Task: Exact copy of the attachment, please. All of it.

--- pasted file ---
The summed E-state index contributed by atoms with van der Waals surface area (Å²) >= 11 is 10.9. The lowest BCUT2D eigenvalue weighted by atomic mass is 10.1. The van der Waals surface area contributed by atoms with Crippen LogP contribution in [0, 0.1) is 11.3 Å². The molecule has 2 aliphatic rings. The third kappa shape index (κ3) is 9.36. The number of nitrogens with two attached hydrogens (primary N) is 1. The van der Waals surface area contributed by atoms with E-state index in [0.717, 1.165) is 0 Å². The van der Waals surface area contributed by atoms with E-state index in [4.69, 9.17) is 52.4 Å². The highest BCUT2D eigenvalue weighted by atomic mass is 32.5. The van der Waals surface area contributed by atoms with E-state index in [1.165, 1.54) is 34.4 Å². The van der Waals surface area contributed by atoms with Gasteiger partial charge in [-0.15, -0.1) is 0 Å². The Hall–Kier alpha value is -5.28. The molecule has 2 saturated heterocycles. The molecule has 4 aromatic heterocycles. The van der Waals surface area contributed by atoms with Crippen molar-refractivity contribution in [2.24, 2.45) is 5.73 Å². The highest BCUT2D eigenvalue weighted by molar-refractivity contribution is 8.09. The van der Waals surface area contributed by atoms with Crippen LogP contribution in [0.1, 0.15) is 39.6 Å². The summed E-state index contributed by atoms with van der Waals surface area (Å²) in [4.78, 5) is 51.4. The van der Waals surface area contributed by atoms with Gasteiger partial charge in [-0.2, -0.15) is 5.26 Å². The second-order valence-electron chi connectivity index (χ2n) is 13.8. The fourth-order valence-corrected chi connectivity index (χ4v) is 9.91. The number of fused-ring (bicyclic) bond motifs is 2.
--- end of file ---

The summed E-state index contributed by atoms with van der Waals surface area (Å²) >= 11 is 10.9. The lowest BCUT2D eigenvalue weighted by atomic mass is 10.1. The van der Waals surface area contributed by atoms with Crippen LogP contribution in [0, 0.1) is 11.3 Å². The molecule has 2 aliphatic rings. The third kappa shape index (κ3) is 9.36. The number of nitrogens with two attached hydrogens (primary N) is 1. The van der Waals surface area contributed by atoms with E-state index in [0.717, 1.165) is 0 Å². The van der Waals surface area contributed by atoms with E-state index in [4.69, 9.17) is 52.4 Å². The highest BCUT2D eigenvalue weighted by atomic mass is 32.5. The van der Waals surface area contributed by atoms with E-state index in [1.165, 1.54) is 34.4 Å². The van der Waals surface area contributed by atoms with Gasteiger partial charge in [-0.15, -0.1) is 0 Å². The Hall–Kier alpha value is -5.28. The molecule has 2 saturated heterocycles. The molecule has 4 aromatic heterocycles. The van der Waals surface area contributed by atoms with Crippen molar-refractivity contribution in [2.24, 2.45) is 5.73 Å². The highest BCUT2D eigenvalue weighted by molar-refractivity contribution is 8.09. The van der Waals surface area contributed by atoms with Crippen LogP contribution in [0.1, 0.15) is 39.6 Å². The summed E-state index contributed by atoms with van der Waals surface area (Å²) in [4.78, 5) is 51.4. The van der Waals surface area contributed by atoms with Gasteiger partial charge in [-0.2, -0.15) is 5.26 Å². The second-order valence-electron chi connectivity index (χ2n) is 13.8. The fourth-order valence-corrected chi connectivity index (χ4v) is 9.91. The number of fused-ring (bicyclic) bond motifs is 2.